State adopts ‘nation’s largest’ expansion of early childhood funding
Ten thousand additional Michigan 4-year-olds will be in classrooms next school year, after Republican and Democratic legislators Wednesday passed the largest expansion in early childhood education in the nation.
The $65 million expansion for the 2013-14 budget year is a major victory for business leaders, educators and children advocates, as well as Gov. Rick Snyder and legislative leaders who believed early childhood education offers a good return on investment. But the biggest winners will be Michigan’s low- and moderate-income children, who will now be able to enroll in a program proven to improve test scores and lower drop-out rates.
The victory comes a year to the day since the Children’s Leadership Council of Michigan unveiled a coalition of 100 business leaders endorsing a vast expansion of the state’s Great Start Readiness Program that provides pre-K to 4-year-olds from low- and moderate-income families.
That announcement was made at the Detroit Regional Chamber of Commerce’s Mackinac Policy Conference last year. In September 2012, Bridge Magazine’s report, “Michigan’s forgotten 4-year-olds,” revealed that almost 30,000 preschoolers who qualified for free public pre-K education were locked out of classrooms because of insufficient funds, logistical hurdles and poor coordination of services. That report recently won a national award from the Education Writers Association.
Bridge’s coverage helped rally support for GSRP among legislative leaders such as Sen. Roger Kahn, chairman of the Senate Appropriations Committee, House Speaker Jase Bolger, R-Marshall, and Senate Majority Leader Randy Richardville, R-Monroe. Snyder endorsed the expansion in his State of the State address in January.
The expansion, passed by the House Tuesday and the Senate Wednesday, provides $40 million to enroll more children immediately, and another $25 million as the program gears up. Language in the bill calls for an additional $65 million expansion next year, though that additional money would have to be approved by the Legislature in 2014.
The expansion is designed to largely end the phenomenon of eligible but unenrolled 4-year-olds over the next two years.
The $65 million increase – a 60-percent bump over current funding – also is the biggest in the nation this year. “Michigan’s increase is way bigger” than those being considered in other states, said Margie Wallen, director of national policy at the Ounce of Prevention Fund in Chicago. “You will be the absolute leader in this year’s increase in investment and increasing quality."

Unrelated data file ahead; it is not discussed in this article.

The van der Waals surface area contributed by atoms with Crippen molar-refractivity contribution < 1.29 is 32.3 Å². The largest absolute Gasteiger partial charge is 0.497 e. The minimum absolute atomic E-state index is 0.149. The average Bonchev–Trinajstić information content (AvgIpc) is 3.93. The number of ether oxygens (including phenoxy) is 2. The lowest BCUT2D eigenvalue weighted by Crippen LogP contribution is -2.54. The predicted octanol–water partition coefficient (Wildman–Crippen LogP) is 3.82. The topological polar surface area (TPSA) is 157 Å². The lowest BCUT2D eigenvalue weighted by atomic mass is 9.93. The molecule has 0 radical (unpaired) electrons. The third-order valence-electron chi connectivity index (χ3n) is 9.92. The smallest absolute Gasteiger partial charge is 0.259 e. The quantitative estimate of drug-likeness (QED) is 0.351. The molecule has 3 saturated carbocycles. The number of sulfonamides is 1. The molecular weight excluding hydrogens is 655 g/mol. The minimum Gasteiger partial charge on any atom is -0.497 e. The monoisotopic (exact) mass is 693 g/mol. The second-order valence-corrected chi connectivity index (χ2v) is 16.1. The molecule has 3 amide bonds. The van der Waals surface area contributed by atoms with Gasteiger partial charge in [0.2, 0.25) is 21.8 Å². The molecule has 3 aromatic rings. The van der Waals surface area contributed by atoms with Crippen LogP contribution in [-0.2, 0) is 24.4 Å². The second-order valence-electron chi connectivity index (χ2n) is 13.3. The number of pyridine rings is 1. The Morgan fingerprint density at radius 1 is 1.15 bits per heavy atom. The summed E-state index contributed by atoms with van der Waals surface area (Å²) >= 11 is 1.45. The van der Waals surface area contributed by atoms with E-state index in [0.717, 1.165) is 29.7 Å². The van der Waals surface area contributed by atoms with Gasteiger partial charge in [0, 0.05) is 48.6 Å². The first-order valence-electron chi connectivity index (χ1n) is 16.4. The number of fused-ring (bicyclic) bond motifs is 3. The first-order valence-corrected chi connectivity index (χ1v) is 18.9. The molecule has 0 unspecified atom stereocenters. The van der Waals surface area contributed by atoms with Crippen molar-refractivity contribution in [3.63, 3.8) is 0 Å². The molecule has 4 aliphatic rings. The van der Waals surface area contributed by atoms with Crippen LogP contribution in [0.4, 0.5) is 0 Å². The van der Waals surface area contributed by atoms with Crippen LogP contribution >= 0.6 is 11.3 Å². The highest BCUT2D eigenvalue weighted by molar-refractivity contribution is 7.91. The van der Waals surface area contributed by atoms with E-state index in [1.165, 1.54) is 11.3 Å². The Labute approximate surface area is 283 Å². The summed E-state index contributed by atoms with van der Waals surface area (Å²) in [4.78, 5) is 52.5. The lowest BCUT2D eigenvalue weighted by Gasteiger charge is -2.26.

MORE COVERAGE: Michigan moves into national forefront of preschool funding
Michigan is once again being viewed as a leader in early childhood education. “I was at a(n education) conference in Washington recently, and people were marveling at what’s happening in Michigan,” said Washtenaw Intermediate School District Superintendent Scott Menzel. “They’re encouraged by the political dynamics.”
Those political dynamics – bipartisan support for expanded public-funded education – “gives me hope that there are more educational issues we can come together on,” said Livingston Educational Service Agency Superintendent Dave Campbell. “Both parties looked at the research and both parties agreed that this is a good investment. Money is tight, and we’re still expanding in an area that has the most impact.”
Key to the expansion for Menzel was an increase in the per-student allotment for next school year, from $3,400 to $3,625. Currently, some schools lose money with every GSRP student who walks in the door. “The per-slot increase is essential to high-quality programming,” Menzel explained.
“We’re really glad the Legislature has a made a budget decision rooted in evidence and geared to address the achievement gap,” said Mina Hong, senior policy associate for the advocacy group Michigan’s Children. “We know GSRP reduces the readiness gap in kindergarten and improves third-grade reading proficiency. And GSRP gets more people to graduation.”
In more than 600 community conversations about education reform held around the state by The Center for Michigan, residents listed expanded, high-quality pre-K as one of their highest priorities.
“Many people said the way to move the needle in our schools was through early childhood education,” said Phil Power, founder and chairman of The Center for Michigan. “The Center’s method is to nourish public attitudes and amplify them in the halls of power. And damned if it doesn’t work.”
Senior Writer Ron French joined Bridge in 2011 after having won more than 40 national and state journalism awards since he joined the Detroit News in 1995. French has a long track record of uncovering emerging issues and changing the public policy debate through his work. In 2006, he foretold the coming crisis in the auto industry in a special report detailing how worker health-care costs threatened to bankrupt General Motors.
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